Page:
Raiders rookie Trayvon Mullen will learn from NFL debut vs. Broncos

Raiders rookie Trayvon Mullen will learn from NFL debut vs. Broncos

ALAMEDA -- Trayvon Mullen has a ton of talent. You don't get selected in the second round of the NFL draft if you can't ball. 

Still, cornerback is one of the positions where there tends to be a learning curve from college -- where quarterbacks rarely test top corners -- to the NFL where those same corners are targeted from the moment they step on the field.

Mullen, who did not allow a touchdown during his collegiate career at Clemson, got a taste of that life Monday when he made his NFL debut during the Raiders' 24-16 win over the Denver Broncos. After Oakland's top cornerback Gareon Conley was carted off the field with a possible neck injury, Mullen was thrust into action, charged with helping the Silver and Black preserve their lead. 

As expected, the Broncos and veteran quarterback Joe Flacco went right at Mullen, who was shadowing Emmanuel Sanders. The young corner was targeted four times, surrendering three catches and a touchdown to the savvy veteran.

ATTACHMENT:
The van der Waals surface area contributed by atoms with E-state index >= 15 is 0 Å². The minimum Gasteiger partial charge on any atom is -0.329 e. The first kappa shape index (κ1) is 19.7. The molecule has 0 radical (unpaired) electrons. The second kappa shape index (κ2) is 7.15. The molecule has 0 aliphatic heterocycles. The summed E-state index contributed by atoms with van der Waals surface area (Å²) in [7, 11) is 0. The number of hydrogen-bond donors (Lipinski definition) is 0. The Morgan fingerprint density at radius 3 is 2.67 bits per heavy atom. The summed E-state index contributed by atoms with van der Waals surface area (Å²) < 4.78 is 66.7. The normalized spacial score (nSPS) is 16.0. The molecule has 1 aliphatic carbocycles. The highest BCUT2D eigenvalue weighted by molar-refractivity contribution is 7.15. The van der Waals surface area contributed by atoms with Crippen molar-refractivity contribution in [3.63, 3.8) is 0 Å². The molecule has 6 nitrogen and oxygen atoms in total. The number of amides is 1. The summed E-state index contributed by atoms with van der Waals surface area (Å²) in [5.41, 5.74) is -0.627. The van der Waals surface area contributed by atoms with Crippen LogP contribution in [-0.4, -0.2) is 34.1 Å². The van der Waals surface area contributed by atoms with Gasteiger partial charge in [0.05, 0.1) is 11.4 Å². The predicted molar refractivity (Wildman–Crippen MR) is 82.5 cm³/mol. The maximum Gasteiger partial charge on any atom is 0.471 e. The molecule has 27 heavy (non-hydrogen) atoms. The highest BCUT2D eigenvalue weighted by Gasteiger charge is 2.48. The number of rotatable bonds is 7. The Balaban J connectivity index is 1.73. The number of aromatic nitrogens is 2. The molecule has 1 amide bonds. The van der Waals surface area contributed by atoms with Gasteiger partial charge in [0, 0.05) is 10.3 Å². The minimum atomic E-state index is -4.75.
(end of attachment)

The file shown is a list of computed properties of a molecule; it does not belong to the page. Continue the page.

There was nothing for Mullen to hang his head about, though. He was half a step away from picking off a Flacco pass and taking it the other way for a touchdown, and had good coverage on the touchdown catch.

It wasn't a sparkling NFL debut for the talented corner, but Mullen knows he can build off his first real outing.

"For me, it was just, I went out there, played with confidence like always, took a couple shots and some plays I could have took back and did different, but for me, it's a learning experience," Mullen told NBC Sports Bay Area on Wednesday. "I know the type of player I am, how good I am. For me, it's just playing with technique, being physical and playing fast and I'll be alright."

Cornerbacks are expected to play every snap, so Mullen had seen the field sparingly until Conley went out. There were no nerves, though.